Writing a paper or making a presentation? Make an outline: Here’s why

Have you ever found yourself writing a paper and then being 200 words over the word count? Or what about writing seemingly forever, but still being 300 words below the word count?


Has a teacher ever told you that a paper was “hard to follow” or “off track”?


Do you feel like you’re spending way too much time writing a paper?


Do you just have no idea where to start with a school project?


If you answered yes to any of the above questions, you’re not alone! But there is good news. Here’s a secret to help you create an awesome paper or presentation, and a tip to save you time: Make an outline.


Make a plan for your paper or presentation by creating an outline.

What? Why make an outline? Maybe you’re thinking that’s a waste of time, and that it’s more efficient to jump straight into writing, or making the PowerPoint slides. I get it—many of us just want to get the project done.


These concerns as valid. However, I promise that there are surprising benefits to frontloading your work into the planning and outlining stage before jumping in.


Why make an outline?


Writing a paper and making an oral presentation are surprisingly similar when it comes to the preparation: research, organizing, and figuring out what to say or write. When you write down the main points of your paper or presentation, at a glance you can see all the ideas that you have, all the paragraphs that will need to be written, and any gaps you might have in research. Before you spend a couple of hours writing the paper, you have a big-picture overview of the whole project. This can, in fact, save you time. Why spend hours writing a 3,000-word draft when the final can only be 2,500 words? It’s agonizing to have to cut your own writing, but spending an hour to make a plan and seeing if you have too much material, or not enough material, can help save some writing time.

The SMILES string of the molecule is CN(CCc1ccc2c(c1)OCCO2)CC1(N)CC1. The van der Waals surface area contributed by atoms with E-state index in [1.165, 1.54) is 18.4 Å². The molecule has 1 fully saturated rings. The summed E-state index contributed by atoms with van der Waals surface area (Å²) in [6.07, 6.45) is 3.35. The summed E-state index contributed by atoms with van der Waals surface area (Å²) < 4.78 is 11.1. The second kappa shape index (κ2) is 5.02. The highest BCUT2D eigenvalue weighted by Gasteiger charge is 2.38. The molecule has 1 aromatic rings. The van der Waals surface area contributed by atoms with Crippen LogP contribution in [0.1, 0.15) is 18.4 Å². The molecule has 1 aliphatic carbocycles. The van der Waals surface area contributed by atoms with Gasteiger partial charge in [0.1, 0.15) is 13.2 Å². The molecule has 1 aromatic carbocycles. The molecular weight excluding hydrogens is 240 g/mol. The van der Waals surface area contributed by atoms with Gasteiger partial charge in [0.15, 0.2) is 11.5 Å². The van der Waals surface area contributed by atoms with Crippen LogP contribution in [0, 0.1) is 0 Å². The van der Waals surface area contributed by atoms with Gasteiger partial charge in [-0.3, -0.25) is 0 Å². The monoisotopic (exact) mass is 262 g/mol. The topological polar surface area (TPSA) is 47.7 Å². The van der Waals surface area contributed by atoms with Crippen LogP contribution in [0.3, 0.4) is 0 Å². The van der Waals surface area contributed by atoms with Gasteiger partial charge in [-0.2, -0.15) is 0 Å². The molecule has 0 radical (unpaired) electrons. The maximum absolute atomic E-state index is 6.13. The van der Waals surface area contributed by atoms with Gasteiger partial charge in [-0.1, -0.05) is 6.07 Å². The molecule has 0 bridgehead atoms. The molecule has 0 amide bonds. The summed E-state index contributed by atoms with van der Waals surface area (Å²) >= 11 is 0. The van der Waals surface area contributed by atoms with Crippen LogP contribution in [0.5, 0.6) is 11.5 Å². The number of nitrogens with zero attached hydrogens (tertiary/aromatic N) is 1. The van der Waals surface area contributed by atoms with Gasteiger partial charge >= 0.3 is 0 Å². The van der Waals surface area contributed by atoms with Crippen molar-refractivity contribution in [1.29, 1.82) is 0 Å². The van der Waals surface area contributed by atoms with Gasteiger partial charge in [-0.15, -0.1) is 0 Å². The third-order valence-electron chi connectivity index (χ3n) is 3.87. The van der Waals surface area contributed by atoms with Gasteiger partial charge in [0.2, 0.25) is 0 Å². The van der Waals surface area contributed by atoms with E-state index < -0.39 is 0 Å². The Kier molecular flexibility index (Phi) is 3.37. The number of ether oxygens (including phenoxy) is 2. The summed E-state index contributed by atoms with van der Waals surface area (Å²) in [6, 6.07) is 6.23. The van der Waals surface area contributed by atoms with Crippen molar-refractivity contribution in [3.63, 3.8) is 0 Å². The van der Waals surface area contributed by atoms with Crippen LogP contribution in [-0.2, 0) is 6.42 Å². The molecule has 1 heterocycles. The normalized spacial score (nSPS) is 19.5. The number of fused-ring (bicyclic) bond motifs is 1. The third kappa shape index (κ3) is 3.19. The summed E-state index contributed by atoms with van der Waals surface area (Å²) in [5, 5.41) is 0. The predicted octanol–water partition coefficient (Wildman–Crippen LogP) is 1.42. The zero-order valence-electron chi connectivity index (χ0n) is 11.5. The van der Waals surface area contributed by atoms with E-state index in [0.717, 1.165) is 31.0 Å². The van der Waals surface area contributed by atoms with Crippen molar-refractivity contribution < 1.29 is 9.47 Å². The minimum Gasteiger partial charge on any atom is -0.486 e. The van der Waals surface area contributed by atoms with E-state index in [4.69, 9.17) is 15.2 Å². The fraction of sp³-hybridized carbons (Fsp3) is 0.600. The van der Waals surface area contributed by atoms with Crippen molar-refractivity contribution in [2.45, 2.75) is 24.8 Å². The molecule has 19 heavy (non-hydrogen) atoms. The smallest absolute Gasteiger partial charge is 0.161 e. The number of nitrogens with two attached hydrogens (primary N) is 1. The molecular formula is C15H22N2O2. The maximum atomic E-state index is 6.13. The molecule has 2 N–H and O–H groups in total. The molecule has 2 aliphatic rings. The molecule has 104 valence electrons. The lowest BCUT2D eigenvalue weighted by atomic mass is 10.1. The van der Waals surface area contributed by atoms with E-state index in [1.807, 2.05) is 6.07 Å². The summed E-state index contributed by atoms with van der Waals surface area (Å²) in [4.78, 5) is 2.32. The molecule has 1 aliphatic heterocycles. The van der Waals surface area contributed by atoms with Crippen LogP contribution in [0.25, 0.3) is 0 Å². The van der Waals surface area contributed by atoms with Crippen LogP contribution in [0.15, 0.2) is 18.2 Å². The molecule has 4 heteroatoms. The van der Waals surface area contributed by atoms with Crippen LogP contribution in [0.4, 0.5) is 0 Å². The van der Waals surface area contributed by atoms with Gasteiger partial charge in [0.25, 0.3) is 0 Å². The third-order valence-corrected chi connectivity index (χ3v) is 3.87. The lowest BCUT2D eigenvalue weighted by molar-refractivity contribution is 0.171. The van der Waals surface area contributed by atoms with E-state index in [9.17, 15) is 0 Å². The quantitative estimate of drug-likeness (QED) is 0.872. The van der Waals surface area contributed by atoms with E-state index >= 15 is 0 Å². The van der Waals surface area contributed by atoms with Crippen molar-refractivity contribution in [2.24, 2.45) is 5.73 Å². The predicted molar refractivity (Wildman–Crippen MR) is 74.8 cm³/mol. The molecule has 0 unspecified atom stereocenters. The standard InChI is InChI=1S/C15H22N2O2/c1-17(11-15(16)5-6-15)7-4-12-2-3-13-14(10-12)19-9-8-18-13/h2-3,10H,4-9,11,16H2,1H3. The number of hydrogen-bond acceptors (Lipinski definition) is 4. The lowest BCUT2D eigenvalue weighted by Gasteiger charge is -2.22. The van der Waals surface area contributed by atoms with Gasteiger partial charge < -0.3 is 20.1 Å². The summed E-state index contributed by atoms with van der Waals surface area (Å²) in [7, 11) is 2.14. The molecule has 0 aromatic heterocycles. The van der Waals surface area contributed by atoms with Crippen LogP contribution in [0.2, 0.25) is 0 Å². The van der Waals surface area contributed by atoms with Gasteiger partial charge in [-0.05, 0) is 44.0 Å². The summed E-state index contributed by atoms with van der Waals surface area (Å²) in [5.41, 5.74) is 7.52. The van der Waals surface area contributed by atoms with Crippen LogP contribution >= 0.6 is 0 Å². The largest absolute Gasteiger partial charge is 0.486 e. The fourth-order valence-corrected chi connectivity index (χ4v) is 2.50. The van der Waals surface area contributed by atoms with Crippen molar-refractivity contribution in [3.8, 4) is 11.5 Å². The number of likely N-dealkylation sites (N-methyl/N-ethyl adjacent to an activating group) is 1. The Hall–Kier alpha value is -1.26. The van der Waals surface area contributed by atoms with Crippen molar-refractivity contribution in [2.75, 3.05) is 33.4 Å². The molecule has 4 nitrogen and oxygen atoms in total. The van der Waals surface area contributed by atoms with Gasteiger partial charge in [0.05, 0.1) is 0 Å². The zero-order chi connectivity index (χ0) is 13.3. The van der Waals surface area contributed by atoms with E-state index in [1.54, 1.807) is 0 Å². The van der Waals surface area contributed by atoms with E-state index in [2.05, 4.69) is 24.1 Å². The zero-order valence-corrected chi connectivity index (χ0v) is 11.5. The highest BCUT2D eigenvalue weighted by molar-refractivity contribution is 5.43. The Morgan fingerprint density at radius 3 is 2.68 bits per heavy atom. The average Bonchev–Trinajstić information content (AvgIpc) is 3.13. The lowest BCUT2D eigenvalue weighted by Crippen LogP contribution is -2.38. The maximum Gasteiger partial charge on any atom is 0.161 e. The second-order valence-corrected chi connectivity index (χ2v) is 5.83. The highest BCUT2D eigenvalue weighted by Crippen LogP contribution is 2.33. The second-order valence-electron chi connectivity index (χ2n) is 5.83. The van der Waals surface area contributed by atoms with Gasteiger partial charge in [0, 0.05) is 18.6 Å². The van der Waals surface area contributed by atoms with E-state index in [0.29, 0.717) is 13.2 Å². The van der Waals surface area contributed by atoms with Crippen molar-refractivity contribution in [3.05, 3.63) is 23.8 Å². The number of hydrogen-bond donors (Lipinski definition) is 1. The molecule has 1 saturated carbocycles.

Think about it: Soldiers don’t go into battle without a military strategy or tactic. Football teams don’t go into games without a game plan. And TedTalk speakers don’t deliver their TedTalks without rehearsing for hours ahead of time. Doing and planning are two different things. To get the desired result: a battle won, a game won, or a TedTalk with lots of Youtube views—there has to be practice and a plan ahead of time. It’s no different writing school papers or making school presentations. An outline is your plan.


Convinced? Maybe not yet, but give it a try at least once with these steps.


How to make an outline?


Step 1: Reread the assignment prompt. What is the teacher asking you to do? What is the prompt of that college application essay asking you to write?


Example: Research renewable energies. Make an argument for which renewable energy is most promising for the US.


Step 2: Figure out your purpose, or main point. Sometimes we call this a thesis statement. This purpose or main point usually comes after doing some research.


Example: After researching, my main point is “Wind power is the most promising and economical renewable energy.”


Pro tip: Double-check this main point responds to the assignment prompt. Before you go any further, check that it matches the prompt and that you’re following directions!


Step 3: Determine some main ideas or key points that support your main point. Sometimes we call these subpoints. Add the sources where you found these ideas if you did research.